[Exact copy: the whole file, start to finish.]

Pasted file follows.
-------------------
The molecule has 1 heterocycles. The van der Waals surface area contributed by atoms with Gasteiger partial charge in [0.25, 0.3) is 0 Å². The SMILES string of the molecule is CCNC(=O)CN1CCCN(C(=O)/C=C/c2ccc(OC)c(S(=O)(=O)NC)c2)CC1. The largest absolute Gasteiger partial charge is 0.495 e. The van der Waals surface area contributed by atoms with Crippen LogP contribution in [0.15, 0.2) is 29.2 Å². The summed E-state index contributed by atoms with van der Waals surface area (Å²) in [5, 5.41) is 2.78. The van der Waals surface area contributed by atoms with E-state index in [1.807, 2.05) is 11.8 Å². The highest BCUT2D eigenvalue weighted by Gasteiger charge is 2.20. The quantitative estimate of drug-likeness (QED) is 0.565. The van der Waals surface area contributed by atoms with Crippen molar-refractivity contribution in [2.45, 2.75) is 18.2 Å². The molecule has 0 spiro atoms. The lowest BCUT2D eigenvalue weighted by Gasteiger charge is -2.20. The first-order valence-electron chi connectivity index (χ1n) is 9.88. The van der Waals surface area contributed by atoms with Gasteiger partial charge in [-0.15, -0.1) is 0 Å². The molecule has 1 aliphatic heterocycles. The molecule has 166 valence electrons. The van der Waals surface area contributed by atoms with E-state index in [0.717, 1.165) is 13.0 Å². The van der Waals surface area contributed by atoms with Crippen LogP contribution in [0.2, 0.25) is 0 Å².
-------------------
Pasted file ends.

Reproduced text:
The molecule has 1 heterocycles. The van der Waals surface area contributed by atoms with Gasteiger partial charge in [0.25, 0.3) is 0 Å². The SMILES string of the molecule is CCNC(=O)CN1CCCN(C(=O)/C=C/c2ccc(OC)c(S(=O)(=O)NC)c2)CC1. The largest absolute Gasteiger partial charge is 0.495 e. The van der Waals surface area contributed by atoms with Crippen LogP contribution in [0.15, 0.2) is 29.2 Å². The summed E-state index contributed by atoms with van der Waals surface area (Å²) in [5, 5.41) is 2.78. The van der Waals surface area contributed by atoms with E-state index in [1.807, 2.05) is 11.8 Å². The highest BCUT2D eigenvalue weighted by Gasteiger charge is 2.20. The quantitative estimate of drug-likeness (QED) is 0.565. The van der Waals surface area contributed by atoms with Crippen molar-refractivity contribution in [2.45, 2.75) is 18.2 Å². The molecule has 0 spiro atoms. The lowest BCUT2D eigenvalue weighted by Gasteiger charge is -2.20. The first-order valence-electron chi connectivity index (χ1n) is 9.88. The van der Waals surface area contributed by atoms with Gasteiger partial charge in [-0.15, -0.1) is 0 Å². The molecule has 1 aliphatic heterocycles. The molecule has 166 valence electrons. The van der Waals surface area contributed by atoms with E-state index in [0.717, 1.165) is 13.0 Å². The van der Waals surface area contributed by atoms with Crippen LogP contribution in [0.2, 0.25) is 0 Å².